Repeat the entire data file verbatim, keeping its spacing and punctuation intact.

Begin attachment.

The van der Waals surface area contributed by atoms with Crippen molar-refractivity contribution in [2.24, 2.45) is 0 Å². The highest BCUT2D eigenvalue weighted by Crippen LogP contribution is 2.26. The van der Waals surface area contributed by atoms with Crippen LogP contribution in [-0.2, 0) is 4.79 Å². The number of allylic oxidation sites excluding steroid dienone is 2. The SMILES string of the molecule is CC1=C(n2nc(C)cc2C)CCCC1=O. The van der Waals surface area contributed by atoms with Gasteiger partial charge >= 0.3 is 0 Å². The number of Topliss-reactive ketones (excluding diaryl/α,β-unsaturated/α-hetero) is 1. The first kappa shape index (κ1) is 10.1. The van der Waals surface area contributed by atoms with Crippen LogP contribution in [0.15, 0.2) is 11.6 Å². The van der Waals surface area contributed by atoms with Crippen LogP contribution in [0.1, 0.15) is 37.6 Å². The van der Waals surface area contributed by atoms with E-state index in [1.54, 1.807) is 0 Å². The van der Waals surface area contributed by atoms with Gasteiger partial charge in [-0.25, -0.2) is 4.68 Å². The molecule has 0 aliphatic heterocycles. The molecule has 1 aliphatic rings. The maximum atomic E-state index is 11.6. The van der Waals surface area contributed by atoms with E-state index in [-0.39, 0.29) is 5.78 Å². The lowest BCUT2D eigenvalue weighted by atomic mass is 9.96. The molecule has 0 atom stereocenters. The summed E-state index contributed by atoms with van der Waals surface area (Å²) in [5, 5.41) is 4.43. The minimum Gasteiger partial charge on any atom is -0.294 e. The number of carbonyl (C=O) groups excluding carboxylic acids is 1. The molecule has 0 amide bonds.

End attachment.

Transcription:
The van der Waals surface area contributed by atoms with Crippen molar-refractivity contribution in [2.24, 2.45) is 0 Å². The highest BCUT2D eigenvalue weighted by Crippen LogP contribution is 2.26. The van der Waals surface area contributed by atoms with Crippen LogP contribution in [-0.2, 0) is 4.79 Å². The number of allylic oxidation sites excluding steroid dienone is 2. The SMILES string of the molecule is CC1=C(n2nc(C)cc2C)CCCC1=O. The van der Waals surface area contributed by atoms with Gasteiger partial charge >= 0.3 is 0 Å². The number of Topliss-reactive ketones (excluding diaryl/α,β-unsaturated/α-hetero) is 1. The first kappa shape index (κ1) is 10.1. The van der Waals surface area contributed by atoms with Crippen LogP contribution in [0.15, 0.2) is 11.6 Å². The van der Waals surface area contributed by atoms with Crippen LogP contribution in [0.1, 0.15) is 37.6 Å². The van der Waals surface area contributed by atoms with E-state index in [1.54, 1.807) is 0 Å². The van der Waals surface area contributed by atoms with Gasteiger partial charge in [-0.25, -0.2) is 4.68 Å². The molecule has 0 aliphatic heterocycles. The molecule has 1 aliphatic rings. The maximum atomic E-state index is 11.6. The van der Waals surface area contributed by atoms with E-state index in [-0.39, 0.29) is 5.78 Å². The lowest BCUT2D eigenvalue weighted by atomic mass is 9.96. The molecule has 0 atom stereocenters. The summed E-state index contributed by atoms with van der Waals surface area (Å²) in [5, 5.41) is 4.43. The minimum Gasteiger partial charge on any atom is -0.294 e. The number of carbonyl (C=O) groups excluding carboxylic acids is 1. The molecule has 0 amide bonds.